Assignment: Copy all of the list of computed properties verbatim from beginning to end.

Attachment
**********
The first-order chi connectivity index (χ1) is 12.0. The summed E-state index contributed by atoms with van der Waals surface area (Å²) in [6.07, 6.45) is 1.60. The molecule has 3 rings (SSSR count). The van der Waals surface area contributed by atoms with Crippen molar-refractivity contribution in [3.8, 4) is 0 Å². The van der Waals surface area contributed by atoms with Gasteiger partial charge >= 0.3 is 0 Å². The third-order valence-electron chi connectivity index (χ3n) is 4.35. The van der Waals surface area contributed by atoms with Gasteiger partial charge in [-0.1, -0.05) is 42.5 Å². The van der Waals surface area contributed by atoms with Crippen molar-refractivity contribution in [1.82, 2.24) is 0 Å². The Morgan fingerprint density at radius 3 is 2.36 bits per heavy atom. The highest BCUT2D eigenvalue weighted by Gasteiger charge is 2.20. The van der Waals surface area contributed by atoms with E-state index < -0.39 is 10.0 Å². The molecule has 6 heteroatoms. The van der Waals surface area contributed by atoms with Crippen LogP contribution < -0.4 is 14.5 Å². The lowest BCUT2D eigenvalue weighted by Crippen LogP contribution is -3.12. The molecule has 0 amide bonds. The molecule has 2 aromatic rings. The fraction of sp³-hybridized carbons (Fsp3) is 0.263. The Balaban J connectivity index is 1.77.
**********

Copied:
The first-order chi connectivity index (χ1) is 12.0. The summed E-state index contributed by atoms with van der Waals surface area (Å²) in [6.07, 6.45) is 1.60. The molecule has 3 rings (SSSR count). The van der Waals surface area contributed by atoms with Crippen molar-refractivity contribution in [3.8, 4) is 0 Å². The van der Waals surface area contributed by atoms with Gasteiger partial charge >= 0.3 is 0 Å². The third-order valence-electron chi connectivity index (χ3n) is 4.35. The van der Waals surface area contributed by atoms with Gasteiger partial charge in [-0.1, -0.05) is 42.5 Å². The van der Waals surface area contributed by atoms with Crippen molar-refractivity contribution in [1.82, 2.24) is 0 Å². The Morgan fingerprint density at radius 3 is 2.36 bits per heavy atom. The highest BCUT2D eigenvalue weighted by Gasteiger charge is 2.20. The van der Waals surface area contributed by atoms with E-state index < -0.39 is 10.0 Å². The molecule has 6 heteroatoms. The van der Waals surface area contributed by atoms with Crippen LogP contribution < -0.4 is 14.5 Å². The lowest BCUT2D eigenvalue weighted by Crippen LogP contribution is -3.12. The molecule has 0 amide bonds. The molecule has 2 aromatic rings. The fraction of sp³-hybridized carbons (Fsp3) is 0.263. The Balaban J connectivity index is 1.77.